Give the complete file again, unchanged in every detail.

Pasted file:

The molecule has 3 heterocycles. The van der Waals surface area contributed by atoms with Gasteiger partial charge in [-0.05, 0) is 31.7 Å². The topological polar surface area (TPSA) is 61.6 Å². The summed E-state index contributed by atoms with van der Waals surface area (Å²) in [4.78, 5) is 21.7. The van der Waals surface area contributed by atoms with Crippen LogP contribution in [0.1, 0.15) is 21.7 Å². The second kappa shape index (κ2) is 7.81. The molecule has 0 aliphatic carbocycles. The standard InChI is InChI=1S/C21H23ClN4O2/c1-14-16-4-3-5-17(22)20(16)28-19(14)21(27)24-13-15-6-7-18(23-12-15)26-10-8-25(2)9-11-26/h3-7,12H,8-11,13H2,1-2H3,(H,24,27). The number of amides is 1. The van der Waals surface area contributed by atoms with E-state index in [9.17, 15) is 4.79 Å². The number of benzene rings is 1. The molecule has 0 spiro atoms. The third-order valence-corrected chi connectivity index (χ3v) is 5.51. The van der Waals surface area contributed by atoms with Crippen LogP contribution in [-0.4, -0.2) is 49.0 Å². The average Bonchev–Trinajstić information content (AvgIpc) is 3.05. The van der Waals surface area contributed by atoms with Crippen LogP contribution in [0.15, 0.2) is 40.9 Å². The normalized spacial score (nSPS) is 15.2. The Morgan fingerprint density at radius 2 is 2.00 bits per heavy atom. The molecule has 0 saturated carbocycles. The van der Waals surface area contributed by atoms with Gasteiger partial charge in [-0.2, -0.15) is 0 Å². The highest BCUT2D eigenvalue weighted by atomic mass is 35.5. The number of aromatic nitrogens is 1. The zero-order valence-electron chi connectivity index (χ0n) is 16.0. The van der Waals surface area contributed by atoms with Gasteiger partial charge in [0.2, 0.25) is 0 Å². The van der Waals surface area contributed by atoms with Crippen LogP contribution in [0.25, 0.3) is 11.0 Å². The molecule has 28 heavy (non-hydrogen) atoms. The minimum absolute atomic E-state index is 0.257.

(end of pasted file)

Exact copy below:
The molecule has 3 heterocycles. The van der Waals surface area contributed by atoms with Gasteiger partial charge in [-0.05, 0) is 31.7 Å². The topological polar surface area (TPSA) is 61.6 Å². The summed E-state index contributed by atoms with van der Waals surface area (Å²) in [4.78, 5) is 21.7. The van der Waals surface area contributed by atoms with Crippen LogP contribution in [0.1, 0.15) is 21.7 Å². The second kappa shape index (κ2) is 7.81. The molecule has 0 aliphatic carbocycles. The standard InChI is InChI=1S/C21H23ClN4O2/c1-14-16-4-3-5-17(22)20(16)28-19(14)21(27)24-13-15-6-7-18(23-12-15)26-10-8-25(2)9-11-26/h3-7,12H,8-11,13H2,1-2H3,(H,24,27). The number of amides is 1. The van der Waals surface area contributed by atoms with E-state index in [9.17, 15) is 4.79 Å². The number of benzene rings is 1. The molecule has 0 spiro atoms. The third-order valence-corrected chi connectivity index (χ3v) is 5.51. The van der Waals surface area contributed by atoms with Crippen LogP contribution in [-0.4, -0.2) is 49.0 Å². The average Bonchev–Trinajstić information content (AvgIpc) is 3.05. The van der Waals surface area contributed by atoms with Crippen LogP contribution in [0.15, 0.2) is 40.9 Å². The normalized spacial score (nSPS) is 15.2. The Morgan fingerprint density at radius 2 is 2.00 bits per heavy atom. The molecule has 0 saturated carbocycles. The van der Waals surface area contributed by atoms with Gasteiger partial charge in [-0.2, -0.15) is 0 Å². The highest BCUT2D eigenvalue weighted by atomic mass is 35.5. The number of aromatic nitrogens is 1. The zero-order valence-electron chi connectivity index (χ0n) is 16.0. The van der Waals surface area contributed by atoms with Gasteiger partial charge in [0.2, 0.25) is 0 Å². The van der Waals surface area contributed by atoms with Crippen LogP contribution in [0.25, 0.3) is 11.0 Å². The molecule has 28 heavy (non-hydrogen) atoms. The minimum absolute atomic E-state index is 0.257.